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Posted by on in Education Leadership

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It’s been very busy on my end over the past month. I released my second podcast, published my first flash-read on Amazon, and have crisscrossed the country. Despite all of the good stuff, those who aren’t fans of mine capitalized on some mistakes that were made under my watch.

As a superintendent, the buck stops with me.  I am responsible for everything that happens under the time I am there. I’m also responsible for giving and getting the best possible education for students. I’m not perfect, and I will never pretend to be, but I will say there is truth in that the higher you climb up the leadership ladder, the bigger target you become.

With being so busy, I hired a media group to take care of my social media and my online presence. I was online from time to time, but I also have twins that just turned two and am making presentations all over the country, so I didn’t bother with it.  What could go wrong, right (note –  sarcasm)? Well…for me, all of it.  In talking about some future projects, the person took that information and misrepresented me online. Not cool at all. It eventually turned into a local news story, and before I knew it, I had to start playing defense.  I looked like a fool. Had I not corrected any of it, who knows what this would have become?

I fired the company and hired a new firm to handle this. They did, and we move on, right?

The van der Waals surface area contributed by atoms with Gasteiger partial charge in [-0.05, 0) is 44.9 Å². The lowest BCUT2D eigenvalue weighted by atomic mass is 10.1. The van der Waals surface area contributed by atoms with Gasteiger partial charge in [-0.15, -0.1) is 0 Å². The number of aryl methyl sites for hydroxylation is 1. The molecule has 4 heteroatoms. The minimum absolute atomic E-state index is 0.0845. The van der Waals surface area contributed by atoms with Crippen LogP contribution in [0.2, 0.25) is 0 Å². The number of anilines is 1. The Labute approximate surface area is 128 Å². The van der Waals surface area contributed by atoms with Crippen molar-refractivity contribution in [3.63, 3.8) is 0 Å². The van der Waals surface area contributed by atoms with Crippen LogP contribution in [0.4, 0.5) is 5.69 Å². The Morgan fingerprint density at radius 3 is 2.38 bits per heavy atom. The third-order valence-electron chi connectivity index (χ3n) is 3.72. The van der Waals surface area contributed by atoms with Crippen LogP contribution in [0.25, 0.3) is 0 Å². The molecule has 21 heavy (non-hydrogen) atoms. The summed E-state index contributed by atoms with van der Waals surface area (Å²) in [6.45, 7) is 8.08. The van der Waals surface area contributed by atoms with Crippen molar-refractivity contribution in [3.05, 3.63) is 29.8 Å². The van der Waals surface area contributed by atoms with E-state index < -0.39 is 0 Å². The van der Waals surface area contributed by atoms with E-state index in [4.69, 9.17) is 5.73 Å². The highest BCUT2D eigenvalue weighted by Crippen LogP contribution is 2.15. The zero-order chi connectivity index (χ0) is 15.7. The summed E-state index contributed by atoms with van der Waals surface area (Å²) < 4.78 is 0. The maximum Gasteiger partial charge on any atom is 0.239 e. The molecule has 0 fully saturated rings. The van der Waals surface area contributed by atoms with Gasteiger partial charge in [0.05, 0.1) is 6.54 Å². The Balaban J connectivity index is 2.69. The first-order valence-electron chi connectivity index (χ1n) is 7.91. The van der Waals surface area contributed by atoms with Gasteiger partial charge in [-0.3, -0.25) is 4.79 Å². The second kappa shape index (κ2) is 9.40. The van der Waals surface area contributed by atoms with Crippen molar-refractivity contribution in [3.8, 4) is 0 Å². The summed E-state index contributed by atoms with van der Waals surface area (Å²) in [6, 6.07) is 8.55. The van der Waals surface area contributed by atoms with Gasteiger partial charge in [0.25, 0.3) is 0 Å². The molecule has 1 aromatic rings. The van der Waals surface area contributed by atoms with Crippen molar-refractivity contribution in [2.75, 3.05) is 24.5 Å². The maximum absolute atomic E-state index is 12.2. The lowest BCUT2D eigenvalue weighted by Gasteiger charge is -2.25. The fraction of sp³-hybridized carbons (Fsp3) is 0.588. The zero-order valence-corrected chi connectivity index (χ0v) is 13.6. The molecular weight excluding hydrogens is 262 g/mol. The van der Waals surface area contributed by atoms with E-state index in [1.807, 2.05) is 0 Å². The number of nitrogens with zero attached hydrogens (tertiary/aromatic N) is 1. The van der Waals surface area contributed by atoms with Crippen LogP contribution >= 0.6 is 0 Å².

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Posted by on in Education Leadership

“Life begins at the end ofyour comfort zone.”

– Neale Donald Walsch 

change management1

My work as a school leader brings me to change management often. From graduate school, to post doctoral leadership programs I have received a great deal of information about change management. Often I use a graphic from the Satir Model of change to illustrate the processes related to the systems view of change.

In this model shown in the blog image above, change is indicated as the “foreign element” introduced into the system. Following this change or foreign element, there is chaos in the system.

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Posted by on in Professional Development

Does your doctor use leeches? Does your dentist use doorknobs and string? Of course not. If we want medical professionals using contemporary practices, shouldn't we expect the same from other professions, especially teachers? The best way to stay current is to be a connected educator. Being a connected educator means using social media to improve your practice and help other teachers improve theirs. Here's how to do it.

First and Foremost - Twitter

Twitter is the main event for connected educators. It's where we live. It can be overwhelming. Start small and start learning from others. Create your account. When choosing a handle, your name is best. If you can't get that, pick something simple and avoid numbers - they're out of style in Twitter handles. Use a picture of your face and write a bio that includes what you do. Profiles with Twitter eggs for pictures and no bios are not taken seriously. Start off by following a few education Tweeters to start learning.